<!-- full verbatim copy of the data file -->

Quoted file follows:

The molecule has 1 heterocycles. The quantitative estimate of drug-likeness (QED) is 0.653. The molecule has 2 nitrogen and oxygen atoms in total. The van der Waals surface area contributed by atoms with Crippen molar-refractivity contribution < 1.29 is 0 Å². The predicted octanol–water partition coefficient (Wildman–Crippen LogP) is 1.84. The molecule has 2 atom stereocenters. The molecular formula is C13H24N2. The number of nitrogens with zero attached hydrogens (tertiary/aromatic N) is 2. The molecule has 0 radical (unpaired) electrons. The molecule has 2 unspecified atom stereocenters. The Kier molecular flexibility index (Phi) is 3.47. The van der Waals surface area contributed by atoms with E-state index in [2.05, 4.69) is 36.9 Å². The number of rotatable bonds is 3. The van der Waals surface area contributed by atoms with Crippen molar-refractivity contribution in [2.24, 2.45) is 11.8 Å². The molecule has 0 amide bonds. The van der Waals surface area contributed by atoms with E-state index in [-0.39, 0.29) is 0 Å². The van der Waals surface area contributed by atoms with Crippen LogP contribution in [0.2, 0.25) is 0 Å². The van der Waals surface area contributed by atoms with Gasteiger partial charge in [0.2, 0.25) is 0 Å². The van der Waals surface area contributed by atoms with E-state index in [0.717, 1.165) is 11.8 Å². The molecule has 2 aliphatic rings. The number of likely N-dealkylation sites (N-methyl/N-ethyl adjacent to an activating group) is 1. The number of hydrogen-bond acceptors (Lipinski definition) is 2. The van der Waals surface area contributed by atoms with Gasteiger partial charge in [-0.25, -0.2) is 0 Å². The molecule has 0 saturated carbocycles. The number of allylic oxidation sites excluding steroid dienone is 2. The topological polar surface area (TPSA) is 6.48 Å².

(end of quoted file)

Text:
The molecule has 1 heterocycles. The quantitative estimate of drug-likeness (QED) is 0.653. The molecule has 2 nitrogen and oxygen atoms in total. The van der Waals surface area contributed by atoms with Crippen molar-refractivity contribution < 1.29 is 0 Å². The predicted octanol–water partition coefficient (Wildman–Crippen LogP) is 1.84. The molecule has 2 atom stereocenters. The molecular formula is C13H24N2. The number of nitrogens with zero attached hydrogens (tertiary/aromatic N) is 2. The molecule has 0 radical (unpaired) electrons. The molecule has 2 unspecified atom stereocenters. The Kier molecular flexibility index (Phi) is 3.47. The van der Waals surface area contributed by atoms with E-state index in [2.05, 4.69) is 36.9 Å². The number of rotatable bonds is 3. The van der Waals surface area contributed by atoms with Crippen molar-refractivity contribution in [2.24, 2.45) is 11.8 Å². The molecule has 0 amide bonds. The van der Waals surface area contributed by atoms with E-state index in [-0.39, 0.29) is 0 Å². The van der Waals surface area contributed by atoms with Crippen LogP contribution in [0.2, 0.25) is 0 Å². The van der Waals surface area contributed by atoms with Gasteiger partial charge in [0.2, 0.25) is 0 Å². The van der Waals surface area contributed by atoms with E-state index in [0.717, 1.165) is 11.8 Å². The molecule has 2 aliphatic rings. The number of likely N-dealkylation sites (N-methyl/N-ethyl adjacent to an activating group) is 1. The number of hydrogen-bond acceptors (Lipinski definition) is 2. The van der Waals surface area contributed by atoms with Gasteiger partial charge in [-0.25, -0.2) is 0 Å². The molecule has 0 saturated carbocycles. The number of allylic oxidation sites excluding steroid dienone is 2. The topological polar surface area (TPSA) is 6.48 Å².